Walking Out

Movie review by
Michael Ordona, Common Sense Media
Walking Out Movie Poster Image
Father-son hunting trip becomes perilous survival drama.
  • PG-13
  • 2017
  • 95 minutes

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Kids say

age 12+
Based on 1 review

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The parents' guide to what's in this movie.

Positive Messages

Wits, perseverance, and courage are needed to survive in the wilderness. The main characters dig deep to find the necessary physical and mental strength to succeed and also come to a deeper understanding of themselves and each other.

Positive Role Models & Representations

The father is a bit hard on his son, but he's also smart and calm and a master outdoorsman. The son starts out as a complaining kid and becomes a stronger person. 


Peril. Bear mauling (minor) and a rifle wound. The injuries aren't shown in graphic detail, but they definitely have emotional impact. Guns are held/used. Several animals are killed, either via shooting or by other animals (offscreen). 


One scene with swearing, including "s--t" and "goddamn."


A Range Rover is mentioned.

Drinking, Drugs & Smoking

What parents need to know

Parents need to know that Walking Out is a father-son survival drama that includes hunting scenes, wintry mountain-trek peril, and the bloody aftermath of injuries (bear mauling, a rifle wound). Animals are killed, and guns are used. There's also brief strong language, including "s--t" and "goddamn," and references to divorce. Some parts of the story might be too intense for younger kids, but it's not particularly graphic. The characters aren't starving or being hunted themselves; it's more a race against time and using their wits. The performances are strong, especially by Matt Bomer as the dad. 

User Reviews

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Teen, 17 years old Written byLori R. October 7, 2017

What's the story?

In WALKING OUT, an estranged father named Cal (Matt Bomer) and his teen son, David (Josh Wiggins), go on a hunting trip in the mountainous Montana winter wilderness. The tough, wilderness-expert Cal and the more modern, citified David struggle to bond. When a violent encounter turns their trip into a voyage of survival, they have to dig deep to make it out alive.

Is it any good?

This low-key, serious drama is less about desperate thrills than digging deep to find inner strength. Based on a highly regarded short story by David Quammen, Walking Out is part father-son drama, part coming-of-age tale, part survival adventure. Its hazardous mountain trek feels more immediate than, say, the one in The Mountain Between Us, but it's no rollercoaster adventure, either. Rather, the film is appropriately intimate and intense.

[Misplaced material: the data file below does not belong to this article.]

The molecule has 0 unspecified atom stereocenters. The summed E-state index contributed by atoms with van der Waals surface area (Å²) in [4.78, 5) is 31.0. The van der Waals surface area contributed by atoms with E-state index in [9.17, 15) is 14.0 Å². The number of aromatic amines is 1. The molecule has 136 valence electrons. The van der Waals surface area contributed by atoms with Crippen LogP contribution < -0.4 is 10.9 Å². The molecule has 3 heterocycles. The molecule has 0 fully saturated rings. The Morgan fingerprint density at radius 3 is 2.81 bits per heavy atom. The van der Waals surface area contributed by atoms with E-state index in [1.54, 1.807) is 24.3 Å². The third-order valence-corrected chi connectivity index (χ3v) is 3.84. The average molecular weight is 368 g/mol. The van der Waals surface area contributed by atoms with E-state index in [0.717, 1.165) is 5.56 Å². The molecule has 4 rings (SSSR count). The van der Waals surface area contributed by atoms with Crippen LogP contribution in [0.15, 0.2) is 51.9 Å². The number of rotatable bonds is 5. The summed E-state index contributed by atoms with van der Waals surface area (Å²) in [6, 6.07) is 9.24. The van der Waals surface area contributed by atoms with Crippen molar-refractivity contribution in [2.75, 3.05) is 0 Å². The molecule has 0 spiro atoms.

As the tough outdoorsman father, Bomer is convincing. Cal is tough on David when the boy visits for a carefully planned moose hunt. The reason for Cal's divorce from David's mom is never detailed, but Cal's coldness and how set he is in his ways speak volumes. As David, Wiggins has the opportunity to develop from a complaining teen into a focused, determined young man. The culture of hunting for meat is taken seriously, with disdain shown for other sport killing. The movie's specificity, the detail of the writing, and the environment that the adapter-director brothers (Alex and Andrew J. Smith) create generate a natural intensity. That said, Walking Out isn't on the same level of gritty desperation as, say, Alive or The Revenant; the sparse score clues us into the film's quiet calm. There's peril, but this experience is really about the main characters getting to know their fathers, each other, and themselves.

Talk to your kids about ...

  • Families can talk about how Walking Out compares to other survival movies. Does this one feel more or less real? If you've also seen The Mountain Between Us and/or The Revenant, which seemed most or least gritty? Realistic?

  • Both main characters take personal journeys. Can you describe how they changed or what they learned? How do they demonstrate courage, perseverance, and self-control? Why are those important character strengths?

  • Were any parts of the movie scary to you? Why? Do movies have to be gory or bloody to be scary?

  • Walking Out gives very little background information, despite all its flashback scenes. Can you fill in the blanks it leaves? For instance, why do you think the parents got divorced? What do you think happened on previous father-son hunting trips? What do you think of that storytelling choice, to let the viewer fill in the blanks?

Movie details

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